At trial, photographs of the beaten and battered body of the victim were admitted into evidence and the jury heard testimony from one of the doctors that attended to her injuries. Additional injuries she suffered were a broken arm and a fractured elbow, one of which required surgical intervention and the placement of a metal rod in her forearm to regain movement. After the State rested, the jury rendered their verdict of guilty.
In the punishment phase, the State presented the criminal history of Guzman, which including a 2012 conviction for Driving While Intoxicated in Harris County, a 2012 conviction for Assault Family Violence in Harris County, a 2022 Conviction for Driving While Intoxicated 2nd out of Montgomery County, and a 2022 conviction for Assault Bodily Injury out of Harris County.
The jury also heard testimony from the victim in the 2012 domestic violence assault wherein she recounted the beating she suffered at the hands of Guzman. Lastly, the jury heard testimony from the victim who recounted how this has changed and destroyed much of her life and the permanent damage done to her body as a result of the assault.
During closing arguments, District Attorney Jennifer L. Bergman, stated “It is important to send a message to every single abuser in our county that this will not be tolerated here, and I ask you to send that message and send him to prison for a term of life….He’s shown us who he is and what he is willing to do to other people, and now is your opportunity to show him what is acceptable and what is not acceptable in our community.”
Nicole Washington argued the horrific facts of this case during closing, for the safety of the community, and the prevention of future victims as it was clear that Guzman had not learned from his past. Thereafter, the jury retired to deliberate and quickly returned a verdict of a term of life in prison and a $10,000 fine.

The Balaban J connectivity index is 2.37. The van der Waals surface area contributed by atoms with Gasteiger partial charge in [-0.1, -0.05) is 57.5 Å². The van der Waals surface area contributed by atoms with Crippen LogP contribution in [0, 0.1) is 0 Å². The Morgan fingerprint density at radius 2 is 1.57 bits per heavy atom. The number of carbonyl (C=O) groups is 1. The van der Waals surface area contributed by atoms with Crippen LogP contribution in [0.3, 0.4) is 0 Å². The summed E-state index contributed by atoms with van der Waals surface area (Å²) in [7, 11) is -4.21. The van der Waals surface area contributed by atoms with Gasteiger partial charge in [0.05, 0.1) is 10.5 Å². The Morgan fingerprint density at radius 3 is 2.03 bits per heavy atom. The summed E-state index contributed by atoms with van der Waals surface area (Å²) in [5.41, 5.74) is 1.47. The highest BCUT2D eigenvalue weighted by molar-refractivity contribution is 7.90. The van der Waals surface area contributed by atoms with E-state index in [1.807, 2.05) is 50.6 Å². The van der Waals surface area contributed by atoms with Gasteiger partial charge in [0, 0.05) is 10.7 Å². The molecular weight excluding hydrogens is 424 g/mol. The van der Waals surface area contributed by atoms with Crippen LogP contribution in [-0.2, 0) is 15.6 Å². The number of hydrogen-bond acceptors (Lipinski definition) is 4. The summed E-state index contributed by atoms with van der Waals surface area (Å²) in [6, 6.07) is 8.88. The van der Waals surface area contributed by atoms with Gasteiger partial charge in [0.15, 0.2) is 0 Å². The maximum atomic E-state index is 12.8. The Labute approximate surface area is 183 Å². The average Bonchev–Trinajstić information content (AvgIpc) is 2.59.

“By their sentence, the jury showed their understanding that Jorge Pineda Guzman posed an immediate threat not only to the citizens of this community, but also to those surrounding. For that, we should all rest more peacefully,” Washington said.
“Jorge Pineda Guzman posed a clear and present danger to every member of our community. The office of the Liberty County District Attorney is the barrier between violent offenders and the citizens of our community. I am thankful that we have officers like Noe Chavez, paramedics like Diane Cheek, and neighbors like the one who testified here, were all willing to do their part in ensuring the safety of our victim and also ensuring that Jorge Pineda Guzman will never again walk our streets,” Bergman said. “Further, I want to express my gratitude to the jurors who understood the importance of their decision when they handed down their verdict the life sentence the defendant so clearly deserved. Most importantly, I want to commend both victims for coming forward and having the courage and strength to face their abuser and tell their story. It is my hope that their strength will encourage others to come forward and speak the truth.”